Monday, April 11, 2011

Masters and Mariners

The final phase of the 2011 Masters golf tournament will probably go down as one of its more exciting finishes, if such a term can be applied to golf. At one point on the final nine holes, six players were tied for the lead at 10 under par. 21-year-old Irish “phenom” Rory McIlroy was not among them; entering the final round with a four stoke lead, and still leading at the turn, McIlroy proceeded to an implosion of historic proportions, wilting like a twig in a bonfire with a plus-seven on his back nine—finishing an incredible 10 shots off the lead, a 14 shot swing over 18 holes. Having become the latest “darling” in a post Tiger Woods golf world, the over-confident and over-lauded McIlroy quickly became an afterthought after the 12th hole. Although he ultimately fell short of victory, the story of this tournament was a familiar face: Tiger Woods. Having essentially bogeyed his way out of contention in the third round, people seemed stunned to see his name miraculously shoot-up the leader board on his front nine, tying for the lead at several points, and still only one-shot behind when he completed his round. I work on Sunday, and the television in the break room was glued to NBA basketball until a few people noticed on the Internet that Woods might actually have a chance to win; at that point the TV was turned to the Masters, and people kept watching to see if the golfers remaining on the course had a bogey or two to force a play-off that Woods would be a part of. It wasn’t to be, but no one should underestimate the effect that Woods’ charge had on interest in the final result.

Local commentators like “The Groz” can slobber all over young European players if it turns them on; but like the fact that outside the Williams sisters (when they are not nursing injuries), tennis has no Americans who excite anybody in this country enough to pay attention to it, the same will be for golf. Because golf has not only been viewed as an elitist, country club sport (Arnold Palmer and Lee Trevino were popular because they broke the mold)—as well as a racial divide in the sports world—what Woods represents is something else altogether: A person who by popular prejudice supposedly couldn’t have the “genetic” ability to do so, dominated the game like no other for at least a decade. Woods gave to the alienated and disinterested a vicarious connection: If he could do it, anything was possible for the previously excluded. The casual fan can’t identify with any of these “young guns,” especially the Europeans, except those who have always responded negatively to Woods’ success. When Woods when on a sabbatical in 2008, television ratings for PGA events fell 50 percent, and when Woods is not a factor in a tournament, interest also drops, just not as dramatically. The last thing golf wants is Woods as a nonfactor—or no Woods at all. The sport will survive without Woods, of course—but like hockey, it will return to being a niche sport on the fringes of fan attention.

Pity the poor Seattle Mariners baseball fan. After a two and zero start to the season, judging from local commentary you’d think that a 162-0 season was closer than a 2-160. The Mariners and their fans have quickly fallen (way) back to reality. Outside of last season’s Cy Young winner, Felix Hernandez, there is no one on this squad that a contending team would deal with to make themselves “better.” There is only one “positive” thing left for the diehard to find worth speculating about: Will Ichiro reach 200 hits again this year? It is certainly fascinating for the amateur statistician. On the surface, Mariner fans should be proud to be able to cheer for a player who not only has tied the MLB record for most 200 hit seasons (10, with Pete Rose), he’s done it in consecutive years. Right? The slap-happy Ichiro certainly has made “pitcher-friendly” Safeco Field his plaything, but his recent loathing to steal bases to make-up for his lack of extra-base hits—and the lack of hitters able to launch baseballs to Safeco’s stratospheric fences on a consistent basis—means that he has not been a particularly productive player, averaging less than .5 runs scored per hit as the lead-off man; until late last season, he was threatening to break the dubious record for fewest runs scored on 200 or more hits. This would certainly be profoundly embarrassing to a true lead-off specialist, like Rickey Henderson.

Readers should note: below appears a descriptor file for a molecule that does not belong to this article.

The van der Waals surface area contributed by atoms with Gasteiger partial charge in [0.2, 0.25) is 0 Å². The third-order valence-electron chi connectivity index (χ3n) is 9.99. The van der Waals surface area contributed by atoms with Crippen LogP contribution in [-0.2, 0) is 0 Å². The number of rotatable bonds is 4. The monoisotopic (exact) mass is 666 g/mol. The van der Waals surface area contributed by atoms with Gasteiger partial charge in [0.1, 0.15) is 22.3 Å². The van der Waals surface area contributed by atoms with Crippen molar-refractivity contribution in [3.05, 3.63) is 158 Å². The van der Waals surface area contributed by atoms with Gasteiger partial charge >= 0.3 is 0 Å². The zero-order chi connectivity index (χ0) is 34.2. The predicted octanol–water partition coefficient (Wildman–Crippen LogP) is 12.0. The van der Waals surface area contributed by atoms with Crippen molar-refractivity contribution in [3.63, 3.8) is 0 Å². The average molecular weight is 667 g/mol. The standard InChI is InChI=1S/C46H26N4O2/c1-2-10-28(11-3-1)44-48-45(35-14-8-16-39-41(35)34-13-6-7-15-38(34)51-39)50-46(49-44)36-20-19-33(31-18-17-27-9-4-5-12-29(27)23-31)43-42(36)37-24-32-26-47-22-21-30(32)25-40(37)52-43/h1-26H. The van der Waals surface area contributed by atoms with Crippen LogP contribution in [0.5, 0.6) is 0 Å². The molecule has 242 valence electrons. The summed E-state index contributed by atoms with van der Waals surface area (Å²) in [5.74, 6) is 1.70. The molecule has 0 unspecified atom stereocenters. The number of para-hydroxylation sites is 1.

Perhaps some people are wondering if there is a correlation between the Mariners' losing ways and Ichiro’s hit production. To that purpose, I’ve drawn-up the following table:

Year Hits Won-Loss
2001 242 116-46
2002 208 93-69
2003 212 93-69
2004 262 63-99
2005 206 69-93
2006 224 78-84
2007 238 88-74
2008 213 61-101
2009 225 85-77
2010 214 61-101
2011 9 2-7

I admit that despite the fact I’ve explored the problem six ways to Sunday, I cannot ascertain a direct relationship between these numbers. One interesting fact is that in 2004, Ichiro nearly became the first player in major league history to have 200 more hits than his team had wins. The season following Ichiro’s MLB record for hits (and singles) was his career low for hits. In his five best seasons, the Mariners had a 430-380 record; in his five “worst” seasons, the Mariners were 377-433. In those first ten years, the Mariners have actually had five winning seasons and five losing seasons, and are only 3 wins from being .500 overall; the 2001 season perhaps skewed the record a bit, but when the Mariners have been bad, their badness was multiplied by several factors. Their badness hasn’t seemed to be particularly troubling to the aloof, expressionless Ichiro, who is probably satisfied that he is the “best” player on a bad team, because everyone tells him he is.

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